Making ends meet: repairing breaks in bacterial DNA by non-homologous end-joining

Bowater, R ORCID: and Doherty, Aidan J. (2006) Making ends meet: repairing breaks in bacterial DNA by non-homologous end-joining. PLoS Genetics, 2 (2).

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DNA double-strand breaks (DSBs) are one of the most dangerous forms of DNA lesion that can result in genomic instability and cell death. Therefore cells have developed elaborate DSB-repair pathways to maintain the integrity of genomic DNA. There are two major pathways for the repair of DSBs in eukaryotes: homologous recombination and non-homologous end-joining (NHEJ). Until very recently, the NHEJ pathway had been thought to be restricted to the eukarya. However, an evolutionarily related NHEJ apparatus has now been identified and characterized in the prokarya. Here we review the recent discoveries concerning bacterial NHEJ and discuss the possible origins of this repair system. We also examine the insights gained from the recent cellular and biochemical studies of this DSB-repair process and discuss the possible cellular roles of an NHEJ pathway in the life-cycle of prokaryotes and phages.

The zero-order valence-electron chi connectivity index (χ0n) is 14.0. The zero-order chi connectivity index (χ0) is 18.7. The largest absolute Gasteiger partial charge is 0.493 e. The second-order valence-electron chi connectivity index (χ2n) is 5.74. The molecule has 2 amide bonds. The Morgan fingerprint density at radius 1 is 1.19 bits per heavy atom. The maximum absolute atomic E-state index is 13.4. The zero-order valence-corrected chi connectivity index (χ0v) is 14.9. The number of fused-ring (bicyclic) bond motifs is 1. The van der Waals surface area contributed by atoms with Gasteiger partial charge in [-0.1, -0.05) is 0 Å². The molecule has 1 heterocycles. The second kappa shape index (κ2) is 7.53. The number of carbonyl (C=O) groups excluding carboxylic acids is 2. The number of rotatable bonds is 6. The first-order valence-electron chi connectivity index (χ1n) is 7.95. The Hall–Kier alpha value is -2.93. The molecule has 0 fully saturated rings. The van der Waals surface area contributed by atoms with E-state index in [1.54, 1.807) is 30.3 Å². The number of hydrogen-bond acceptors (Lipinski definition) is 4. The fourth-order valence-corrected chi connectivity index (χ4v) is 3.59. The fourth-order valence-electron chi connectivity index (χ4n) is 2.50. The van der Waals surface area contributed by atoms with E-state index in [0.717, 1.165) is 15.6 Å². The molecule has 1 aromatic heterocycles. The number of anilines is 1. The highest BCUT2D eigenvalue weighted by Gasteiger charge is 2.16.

Item Type: Article
Faculty \ School: Faculty of Science > School of Biological Sciences
UEA Research Groups: Faculty of Science > Research Groups > Molecular Microbiology
Faculty of Science > Research Centres > Centre for Molecular and Structural Biochemistry
Depositing User: EPrints Services
Date Deposited: 01 Oct 2010 13:37
Last Modified: 24 Oct 2022 01:43
DOI: 10.1371/journal.pgen.0020008


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